Many people make a point to emphasize Elizabeth Peratrovich’s birth date, July 4th, as it seems she was destined to bring people more liberation and freedom. It was not only her birth date, however, that made her memorable. There was also the combination of her demeanor and her efforts. Born under problematic circumstances, in Petersburg (Tlingit: Séet Ká or Gantiyaakw Séedi “Steamboat Channel”), Alaska, she was mixed heritage and taken to the Salvation Army, where she was adopted by Andrew and Jean Wanamaker (née Williams). The Wanamakers were also members of the Tlingit nation and Mr. Wanamaker, who had attended the aforementioned private school in Sitka, was a charter member of the ANB and a lay minister of the Presbyterian Church. The Wanamaker’s gave their daughter an English name (Elizabeth Jean) and a Tlingit name (Ḵaax̲gal.aat).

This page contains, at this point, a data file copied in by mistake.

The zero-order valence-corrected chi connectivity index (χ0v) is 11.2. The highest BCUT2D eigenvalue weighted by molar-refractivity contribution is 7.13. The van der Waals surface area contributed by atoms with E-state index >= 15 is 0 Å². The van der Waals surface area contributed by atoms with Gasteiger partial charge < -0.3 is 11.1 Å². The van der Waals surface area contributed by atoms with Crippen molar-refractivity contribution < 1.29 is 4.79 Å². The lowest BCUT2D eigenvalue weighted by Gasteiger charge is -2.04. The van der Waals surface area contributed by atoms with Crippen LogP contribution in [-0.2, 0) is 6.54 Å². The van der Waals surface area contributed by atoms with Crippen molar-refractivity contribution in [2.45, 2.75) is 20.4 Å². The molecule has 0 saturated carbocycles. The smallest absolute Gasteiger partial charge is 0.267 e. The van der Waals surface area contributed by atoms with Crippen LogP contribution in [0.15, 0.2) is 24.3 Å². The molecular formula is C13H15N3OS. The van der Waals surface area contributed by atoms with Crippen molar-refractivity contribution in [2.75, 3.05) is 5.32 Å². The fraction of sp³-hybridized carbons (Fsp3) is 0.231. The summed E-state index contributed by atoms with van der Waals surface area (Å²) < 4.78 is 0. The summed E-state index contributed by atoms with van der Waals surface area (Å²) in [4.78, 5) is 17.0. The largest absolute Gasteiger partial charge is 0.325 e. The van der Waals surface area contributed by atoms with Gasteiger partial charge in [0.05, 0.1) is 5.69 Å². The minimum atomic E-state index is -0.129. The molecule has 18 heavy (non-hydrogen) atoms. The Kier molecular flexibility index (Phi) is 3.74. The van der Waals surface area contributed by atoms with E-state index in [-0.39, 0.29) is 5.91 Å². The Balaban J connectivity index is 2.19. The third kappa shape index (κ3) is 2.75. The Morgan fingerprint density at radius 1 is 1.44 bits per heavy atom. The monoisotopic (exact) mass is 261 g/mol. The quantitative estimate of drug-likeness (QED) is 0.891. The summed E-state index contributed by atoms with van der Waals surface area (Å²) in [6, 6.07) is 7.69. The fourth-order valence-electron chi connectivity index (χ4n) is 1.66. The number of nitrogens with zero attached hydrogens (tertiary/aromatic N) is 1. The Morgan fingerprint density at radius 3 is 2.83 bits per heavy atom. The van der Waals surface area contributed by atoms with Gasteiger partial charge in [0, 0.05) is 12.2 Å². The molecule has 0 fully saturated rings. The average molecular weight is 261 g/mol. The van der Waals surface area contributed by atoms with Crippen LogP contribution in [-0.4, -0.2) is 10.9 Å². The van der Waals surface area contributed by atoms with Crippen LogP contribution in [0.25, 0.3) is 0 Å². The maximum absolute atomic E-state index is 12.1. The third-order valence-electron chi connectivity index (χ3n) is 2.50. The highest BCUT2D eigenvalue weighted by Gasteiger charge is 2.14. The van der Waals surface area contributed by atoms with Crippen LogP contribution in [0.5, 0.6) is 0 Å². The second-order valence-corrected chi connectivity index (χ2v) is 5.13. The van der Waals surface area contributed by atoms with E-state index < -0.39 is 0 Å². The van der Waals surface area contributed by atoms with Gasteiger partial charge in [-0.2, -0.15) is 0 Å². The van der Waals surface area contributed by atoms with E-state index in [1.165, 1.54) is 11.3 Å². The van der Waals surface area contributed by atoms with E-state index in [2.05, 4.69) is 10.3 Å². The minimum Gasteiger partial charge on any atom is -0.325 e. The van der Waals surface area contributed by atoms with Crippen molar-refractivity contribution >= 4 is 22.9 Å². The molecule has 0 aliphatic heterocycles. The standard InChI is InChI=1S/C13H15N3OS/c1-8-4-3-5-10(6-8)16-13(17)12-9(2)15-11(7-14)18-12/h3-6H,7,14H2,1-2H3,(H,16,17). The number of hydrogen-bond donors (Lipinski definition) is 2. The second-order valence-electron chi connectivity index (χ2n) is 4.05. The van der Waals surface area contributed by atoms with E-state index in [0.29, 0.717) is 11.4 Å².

“Understanding the meanings of Tlingit names can be difficult. Lance Twitchell, assistant professor of Alaska Native languages at the University of Alaska Southeast, says Andrew’s Tlingit name, Chalyee Éesh, means ‘the father of Chalyee,’ which may mean ‘beneath the halibut.’ Jeans’s name, Shaax̲aatk’í, means ‘root of all women.’ Elizabeth’s Tlingit names was Ḵaax̲gal.aat, which may mean ‘person who packs for themselves.'”

*

– quoted from “2. Growing Up the Alaska Native Way” in Fighter in Velvet Gloves: Alaska Civil Rights Hero Elizabeth Peratrovich by Annie Boochever with Roy Peratrovich Jr.

Roy Peratrovich’s Tlingit name was Lk’uteen.